I recently wrote an assignment on veteran and ancient trees, and thought I’d share the section on why such trees can be considered very important. Below are twelve reasons, though there are, of course, many more than that!
1. Veteran and ancient trees can be, and are, incorporated into modern-day developments; particularly urban parkland. However, they may also be found within urbanised environments, existing as a relic of the olden times. In such an environment, their presence may spark interest in an otherwise largely sterile and synthetic environment, and they may be, and usually are, intentionally retained for their romantic and valuable properties.
2. Such well-aged specimens have a high cultural and historical importance, perhaps locally or even nationally (such as Major Oak in Sherwood Forest, and the Tea Party Oak in Ickworth Park). Books are dedicated exclusively to such veteran and ancient trees, and they are featured in an array of paintings and poems, and in lore. Further to this, their presence signifies past land use. Known as ‘working trees’ in instances where past management is evident, they may be found as old pollards where they were used for fuel-wood and timber, or as old coppice stools. Certain specimens may also mark old boundaries, having once been part of a hedgerow that has since been otherwise removed and may, or may not, be visible as a ‘shadow’.
3. Their ecological importance, given they are the last remnants of deadwood habitats that once existed throughout the ‘wildwood’, is paramount to the survival of a huge array of species, ranging from rare fungi, bacteria invertebrates, lichens (and other epiphytes), birds, and bats. Their structural complexity provides many habitat niches that are not, and perhaps cannot be, present on younger specimens of the same species. Many of the species reliant upon such a habitat are now recognised as endangered.
4. Trees of such stature and age possess inherent, unrivalled value, and are objects of respect within their own right. Their ability to fascinate onlookers through their sheer presence is not something that can be achieved easily. Certain specimens are revered and may even be religious icons of sorts, thereby making them sacred symbols or shrines.
5. Ancient and veteran trees can occur in many different forms ranging from a maiden tree, old coppice complete with multiple stems, lapsed pollard, shredded tree, and beyond. As there is no set rule for how an ancient or veteran tree should look, their diverse characteristics set them aside from younger specimens and can add to their visual appeal.
6. They can act as tourist attractions, thus providing revenue for the owner whilst also educating the tourists about veteran trees and their importance to the natural environment, their indication if land-use in the past, and otherwise.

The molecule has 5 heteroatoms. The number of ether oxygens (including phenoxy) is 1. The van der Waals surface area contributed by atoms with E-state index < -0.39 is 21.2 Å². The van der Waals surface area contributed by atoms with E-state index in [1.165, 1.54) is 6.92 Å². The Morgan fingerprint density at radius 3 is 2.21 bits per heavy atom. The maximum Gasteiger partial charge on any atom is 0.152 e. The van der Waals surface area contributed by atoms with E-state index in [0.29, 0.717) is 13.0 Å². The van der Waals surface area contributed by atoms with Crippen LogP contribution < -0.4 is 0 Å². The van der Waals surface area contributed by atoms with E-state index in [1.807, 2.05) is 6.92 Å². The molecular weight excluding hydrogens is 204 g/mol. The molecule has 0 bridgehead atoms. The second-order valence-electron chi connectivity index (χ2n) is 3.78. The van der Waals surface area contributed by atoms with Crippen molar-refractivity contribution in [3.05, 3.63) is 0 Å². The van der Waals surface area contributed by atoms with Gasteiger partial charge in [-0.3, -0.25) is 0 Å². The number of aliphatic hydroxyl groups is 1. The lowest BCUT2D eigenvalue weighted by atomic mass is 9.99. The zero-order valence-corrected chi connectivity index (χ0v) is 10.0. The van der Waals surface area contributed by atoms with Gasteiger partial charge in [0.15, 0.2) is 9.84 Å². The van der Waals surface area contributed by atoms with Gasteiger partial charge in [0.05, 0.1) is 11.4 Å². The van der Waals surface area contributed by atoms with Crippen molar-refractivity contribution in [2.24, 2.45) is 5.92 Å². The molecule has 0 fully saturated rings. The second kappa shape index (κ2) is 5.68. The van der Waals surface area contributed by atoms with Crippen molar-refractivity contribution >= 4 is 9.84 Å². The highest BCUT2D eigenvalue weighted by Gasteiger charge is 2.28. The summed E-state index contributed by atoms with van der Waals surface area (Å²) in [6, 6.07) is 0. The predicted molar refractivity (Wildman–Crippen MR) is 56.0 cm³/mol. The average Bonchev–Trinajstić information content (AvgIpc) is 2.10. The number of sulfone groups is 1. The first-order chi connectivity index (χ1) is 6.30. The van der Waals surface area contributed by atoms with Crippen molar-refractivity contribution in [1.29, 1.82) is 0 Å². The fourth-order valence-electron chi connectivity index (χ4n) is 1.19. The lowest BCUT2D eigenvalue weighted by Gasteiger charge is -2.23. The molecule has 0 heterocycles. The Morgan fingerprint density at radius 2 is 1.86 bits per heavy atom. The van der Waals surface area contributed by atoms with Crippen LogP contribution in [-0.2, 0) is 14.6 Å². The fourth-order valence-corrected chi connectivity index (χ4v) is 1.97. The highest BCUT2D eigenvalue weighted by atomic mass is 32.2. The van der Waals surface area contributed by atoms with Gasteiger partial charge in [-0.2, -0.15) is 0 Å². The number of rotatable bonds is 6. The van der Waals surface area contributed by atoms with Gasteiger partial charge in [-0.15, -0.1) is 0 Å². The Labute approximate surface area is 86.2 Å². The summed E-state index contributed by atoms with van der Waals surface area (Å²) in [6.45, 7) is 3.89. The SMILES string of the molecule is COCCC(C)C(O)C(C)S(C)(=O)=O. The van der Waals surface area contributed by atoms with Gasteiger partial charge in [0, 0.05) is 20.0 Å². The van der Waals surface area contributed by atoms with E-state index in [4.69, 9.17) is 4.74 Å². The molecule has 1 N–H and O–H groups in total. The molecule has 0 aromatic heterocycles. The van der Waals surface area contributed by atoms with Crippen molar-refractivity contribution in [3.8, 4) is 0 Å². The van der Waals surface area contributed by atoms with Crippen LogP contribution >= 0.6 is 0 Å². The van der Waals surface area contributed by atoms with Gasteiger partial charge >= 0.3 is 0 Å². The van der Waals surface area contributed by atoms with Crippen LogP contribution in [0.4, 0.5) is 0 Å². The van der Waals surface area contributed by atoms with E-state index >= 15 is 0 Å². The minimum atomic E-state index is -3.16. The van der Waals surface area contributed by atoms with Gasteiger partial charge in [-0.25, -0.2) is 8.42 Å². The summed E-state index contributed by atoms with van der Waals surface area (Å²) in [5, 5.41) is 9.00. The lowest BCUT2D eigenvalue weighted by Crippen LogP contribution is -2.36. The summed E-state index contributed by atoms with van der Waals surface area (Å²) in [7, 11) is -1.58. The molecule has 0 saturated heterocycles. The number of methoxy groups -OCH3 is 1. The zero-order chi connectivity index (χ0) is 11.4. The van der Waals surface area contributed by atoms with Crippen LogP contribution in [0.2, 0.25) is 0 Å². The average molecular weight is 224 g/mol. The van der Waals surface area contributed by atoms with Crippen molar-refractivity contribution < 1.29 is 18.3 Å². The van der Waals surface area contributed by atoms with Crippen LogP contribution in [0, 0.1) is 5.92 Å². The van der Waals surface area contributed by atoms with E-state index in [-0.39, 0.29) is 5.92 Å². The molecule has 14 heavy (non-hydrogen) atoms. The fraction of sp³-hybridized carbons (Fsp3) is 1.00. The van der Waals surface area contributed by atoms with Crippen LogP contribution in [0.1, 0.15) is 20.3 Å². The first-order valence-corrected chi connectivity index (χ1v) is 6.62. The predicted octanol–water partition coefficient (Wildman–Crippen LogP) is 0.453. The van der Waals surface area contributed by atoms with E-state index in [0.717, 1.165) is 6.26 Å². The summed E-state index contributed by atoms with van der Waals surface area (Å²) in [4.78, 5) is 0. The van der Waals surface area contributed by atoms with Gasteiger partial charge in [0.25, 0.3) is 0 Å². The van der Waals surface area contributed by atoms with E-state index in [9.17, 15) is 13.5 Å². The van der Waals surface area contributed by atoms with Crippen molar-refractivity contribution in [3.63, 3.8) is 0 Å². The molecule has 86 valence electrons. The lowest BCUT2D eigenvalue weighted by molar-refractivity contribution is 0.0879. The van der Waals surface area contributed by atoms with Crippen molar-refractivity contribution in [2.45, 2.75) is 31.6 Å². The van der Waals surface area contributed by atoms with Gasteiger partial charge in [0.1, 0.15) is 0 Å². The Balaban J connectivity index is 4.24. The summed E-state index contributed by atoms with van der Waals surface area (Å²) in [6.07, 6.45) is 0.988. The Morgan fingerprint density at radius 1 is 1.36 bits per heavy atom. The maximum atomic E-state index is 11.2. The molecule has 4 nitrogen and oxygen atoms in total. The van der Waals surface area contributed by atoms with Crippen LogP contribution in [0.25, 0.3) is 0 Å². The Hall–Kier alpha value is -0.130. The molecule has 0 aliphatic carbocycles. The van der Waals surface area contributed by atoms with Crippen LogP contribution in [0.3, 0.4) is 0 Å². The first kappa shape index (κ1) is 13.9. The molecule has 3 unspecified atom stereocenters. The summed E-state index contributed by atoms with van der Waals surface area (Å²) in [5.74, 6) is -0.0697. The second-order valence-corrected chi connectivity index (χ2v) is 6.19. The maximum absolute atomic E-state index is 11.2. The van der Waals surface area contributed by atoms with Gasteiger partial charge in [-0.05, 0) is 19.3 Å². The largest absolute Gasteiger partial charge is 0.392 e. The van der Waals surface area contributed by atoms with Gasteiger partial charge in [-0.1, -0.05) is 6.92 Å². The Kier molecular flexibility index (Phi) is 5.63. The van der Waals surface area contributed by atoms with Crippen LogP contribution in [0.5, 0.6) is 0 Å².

7. Such old specimens possess an aura of stability in a world that is otherwise dynamic and changing – they remain as bastions; unmoving, almost timeless, amongst a world that is anything but.
8. Very old trees are more likely than younger trees to be descendants of the trees of the natural wildwood that colonised Britain after the last ice age. This makes them a reserve of important genetic material, which may be critically important for scientists looking to research genetic lineages of plant species, and for botanists and scientists looking to collect seed from very old specimens to continue forth the genetic lineage; or research how they differ from seed of much younger specimens of the same species. As these trees have lived for such long periods, they are obviously very robust and resilient to the forces of change that they have been placed under throughout their lifetime, and their seed may therefore be of use in propagating specimens that are perhaps seemingly resilient in such a changing environment.
9. Ancient and veteran trees can be very personal to many. Whilst their presence may be of religious importance and may fascinate, certain people, particularly those who live near to such an old tree, may form a strong attachment to it, to the point that they almost become friends with the specimen.
10. The annual rings of old trees are historical records in their own right. They illustrate past climate changes or cutting treatments, and the chemical nature of the wood is a potential resource for research into past climates, pollution levels, etc. However, the decay process removes the rings as the tree becomes hollow, research is not always possible back throughout the entirety of the tree’s life.
11. They demonstrate the hardiness of nature and its ability to withstand any length of tumult and still prevail, and can therefore provide arboricultural experts and scientists with first-hand data on the processes a tree goes through as it ages, and can give us indications of recognising and caring for future ancient and veteran trees the coming generations will venerate as such as we do ours.
12. Their fragility, even in spite of their normally visually dominant presence, creates an alluring paradox of sorts, which can generate emotional ties with onlookers. Even in spite of their lengthy journey through time, they balance carefully on the edge of existence, having formed a perfect equilibrium over many decades to suit their context. A contemporary threat that may challenge the fragility of such an old tree, that of climate change, is a principal potential threat to very old specimens.